Rodgers began his epic journey from Sheepshead Bay, New York, on September 17, 1911. The flight was punctuated by numerous stops, delays, and accidents. When the 30-day time limit Hearst imposed for the $50,000 prize had expired, he had only reached Kansas City, Missouri. Undaunted, Rodgers continued on, determined to make the first transcontinental airplane flight whether he received the money or not. Upon leaving Kansas City, he flew due south to Texas, and then made his way across the southern U.S. border toward Pasadena, California, the official termination point of the flight. Rodgers continued to experience frequent mechanical failures, damage to the airplane in hard landings, and weather delays. Trouble arose again on November 3, shortly after passing over Imperial Junction, California, less than 320 km (200 mi) from the finish. At 1,200 m (4,000 ft), an engine cylinder exploded, damaging one of the wings and driving steel shards into Rodgers's right arm. He struggled to regain control of the Vin Fiz and, amazingly, managed to glide the 10 km (6 mi) back to Imperial Junction and land safely. The engine and airplane were repaired a day later, and despite his painful injury, Rodgers departed for Pasadena once again on November 4. Further engine problems forced him down in Banning, California, about half way to his final destination. On November 5 he was airborne again, and after brief stops in Beaumont and Pomona, he arrived in Pasadena to a hero's welcome, 49 days after setting out from Sheepshead Bay.
Although Pasadena was the official end of the coast-to-coast journey, Rodgers wanted to fly all the way to the Pacific shore to complete the flight. Several coastal towns bid for the honor, and Long Beach was the final selection. They agreed to pay Rodgers $1,000, plus part of the gate receipts of an exhibition of the Vin Fiz after arrival. Rodgers took off from Pasadena for the short 37 km (23 mi) trip to Long Beach on November 12. Minutes into the flight, engine failure forced him down near Covina Junction. Repairs to a broken fuel line had him back in the air that afternoon. But again, just a short time after takeoff, near Compton, California, Rodgers was down. This time it was a serious crash. The airplane was severely damaged and Rodgers was badly hurt. It took several weeks to make the Vin Fiz airworthy again and for Rodgers to recover from his injuries. On December 10, yet needing crutches to move about on his still healing ankle, Rodgers boarded his battered aircraft, determined to fly the Vin Fiz all the way to the Pacific Ocean. As at Pasadena, Rodgers's arrival was an organized public event and a large crowd gathered at Long Beach to welcome him. The remainder of the great adventure met without incident and Rodgers landed to cheering crowds. To create a photo opportunity for the press and the spectators the Vin Fiz was rolled into the surf, allowing the Pacific to lap over it wheels. The 6,914 km (4,321 mi) were covered in 82 hours, 4 minutes, total flying time at an average speed of 82.4 kph (51.5 mph). Cal Rodgers had secured his place in aviation history. (Robert Fowler began another west-to-east transcontinental flight on October 19, this time taking a southern route to avoid the mountains. He arrived in Jacksonville, Florida, on February 8, 1912, completing the trip in more than twice as many days as Rodgers.)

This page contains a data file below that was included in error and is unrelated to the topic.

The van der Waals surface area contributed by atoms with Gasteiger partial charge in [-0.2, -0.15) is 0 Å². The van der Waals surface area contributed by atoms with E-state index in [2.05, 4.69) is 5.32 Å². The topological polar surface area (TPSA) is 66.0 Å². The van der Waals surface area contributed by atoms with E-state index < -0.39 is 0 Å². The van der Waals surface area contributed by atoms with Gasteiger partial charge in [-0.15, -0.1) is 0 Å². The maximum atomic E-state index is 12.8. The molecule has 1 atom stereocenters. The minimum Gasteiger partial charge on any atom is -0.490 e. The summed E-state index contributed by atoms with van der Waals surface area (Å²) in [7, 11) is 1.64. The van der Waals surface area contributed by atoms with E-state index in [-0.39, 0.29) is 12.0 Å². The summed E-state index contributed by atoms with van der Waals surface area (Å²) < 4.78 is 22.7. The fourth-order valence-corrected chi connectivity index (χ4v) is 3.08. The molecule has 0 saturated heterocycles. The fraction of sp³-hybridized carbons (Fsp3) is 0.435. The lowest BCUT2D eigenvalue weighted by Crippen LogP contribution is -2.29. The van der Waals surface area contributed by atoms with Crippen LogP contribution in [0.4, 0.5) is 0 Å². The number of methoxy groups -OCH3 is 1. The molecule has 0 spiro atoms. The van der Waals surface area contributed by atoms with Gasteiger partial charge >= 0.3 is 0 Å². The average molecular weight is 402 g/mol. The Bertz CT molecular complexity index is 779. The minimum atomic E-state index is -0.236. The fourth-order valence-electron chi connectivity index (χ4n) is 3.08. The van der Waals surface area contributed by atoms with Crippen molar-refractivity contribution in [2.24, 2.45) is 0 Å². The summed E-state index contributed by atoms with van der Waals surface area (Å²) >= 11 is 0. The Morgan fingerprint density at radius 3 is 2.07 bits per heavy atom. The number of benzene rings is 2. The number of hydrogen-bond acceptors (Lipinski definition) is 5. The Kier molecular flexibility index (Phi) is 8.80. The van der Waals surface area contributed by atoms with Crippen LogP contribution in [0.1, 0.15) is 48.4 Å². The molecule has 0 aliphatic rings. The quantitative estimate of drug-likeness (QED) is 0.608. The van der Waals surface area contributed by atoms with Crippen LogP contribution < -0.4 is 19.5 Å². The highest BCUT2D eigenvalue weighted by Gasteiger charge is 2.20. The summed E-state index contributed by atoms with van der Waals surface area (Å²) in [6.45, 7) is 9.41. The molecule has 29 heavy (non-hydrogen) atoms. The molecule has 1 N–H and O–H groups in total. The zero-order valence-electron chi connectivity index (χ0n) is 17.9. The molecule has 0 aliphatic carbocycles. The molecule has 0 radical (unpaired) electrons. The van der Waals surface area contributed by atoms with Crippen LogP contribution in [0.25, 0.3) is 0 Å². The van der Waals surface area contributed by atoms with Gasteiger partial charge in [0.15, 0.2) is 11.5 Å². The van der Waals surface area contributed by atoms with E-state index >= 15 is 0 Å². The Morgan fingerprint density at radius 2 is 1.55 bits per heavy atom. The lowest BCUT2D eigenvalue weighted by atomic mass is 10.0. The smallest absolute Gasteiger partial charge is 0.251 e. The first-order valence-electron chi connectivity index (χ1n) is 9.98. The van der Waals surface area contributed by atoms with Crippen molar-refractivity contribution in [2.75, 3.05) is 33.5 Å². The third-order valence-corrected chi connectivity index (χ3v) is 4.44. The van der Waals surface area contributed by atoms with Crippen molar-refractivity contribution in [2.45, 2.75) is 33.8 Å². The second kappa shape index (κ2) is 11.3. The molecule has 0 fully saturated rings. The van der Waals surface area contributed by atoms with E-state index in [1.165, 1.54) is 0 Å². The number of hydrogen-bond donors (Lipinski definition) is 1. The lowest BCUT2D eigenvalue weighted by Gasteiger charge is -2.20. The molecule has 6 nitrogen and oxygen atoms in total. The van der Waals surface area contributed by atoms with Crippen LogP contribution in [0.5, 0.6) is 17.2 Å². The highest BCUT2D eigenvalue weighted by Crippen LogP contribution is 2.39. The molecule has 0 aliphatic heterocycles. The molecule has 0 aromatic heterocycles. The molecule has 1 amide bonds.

Rodgers and his wife liked Pasadena and decided to stay. He kept the Vin Fiz and a second airplane, a two-seat Wright Model B, at nearby Dominguez Field. He made exhibition flights with the Vin Fiz and took up passengers and gave flight instruction with the Model B. He later moved the airplanes to Long Beach and operated from there. On April 3, 1912, Rodgers was airborne in the Model B, making a test flight after some tuning of the engine in preparation for another passenger ride. Witnesses observed a steep dive as Rodgers apparently attempted to avoid a flock of seagulls. In the next instant he was seen struggling with the controls just before the airplane crashed into the surf, only one hundred yards from his landing spot after the last leg of the transcontinental flight in December. Rodgers was killed instantly. Various causes for the accident were put forth, ranging from a seagull jamming the controls to Rodgers's recklessness or carelessness as a pilot. The precise cause remains undetermined. The wreckage of Rodgers's Model B was acquired by one of his mechanics, Frank Shaffer, and his partner Jesse Brabazon. They rebuilt it and flew for approximately one year until it was destroyed in a crash while being piloted by Brabazon's friend, Andrew Drew, who was killed.
The Vin Fiz was acquired after Cal's death by his cousin, Lt. John Rodgers, USN. He offered it to the Smithsonian Institution, but it was not accepted on the grounds that it was very similar to the recently acquired Wright Military Flyer. It then passed to Rodgers's wife, Mabel, who, not long after Cal's death, married Charles Wiggin. They exhibited and flew the Vin Fiz publicly for two years, until Rodgers's mother was awarded possession of the airplane in 1914 in a court ruling regarding Cal's estate. The history of the airplane becomes somewhat murky at this point. According to Charles Taylor, the Wright mechanic who assisted Rodgers on the transcontinental flight, Rodgers's mother shipped the Vin Fiz to the Wright factory in Dayton, Ohio, for refurbishment. Either unable or unwilling to pay for the work, she allowed the airplane to languish at the Wright factory and it was destroyed in 1916 after the company was sold. But this version of events is at odds with the fact that Rodgers's mother had the Vin Fiz restored and donated it to the Carnegie Institute in Pittsburgh in 1917. The airplane was later acquired by the Smithsonian from Carnegie in 1934.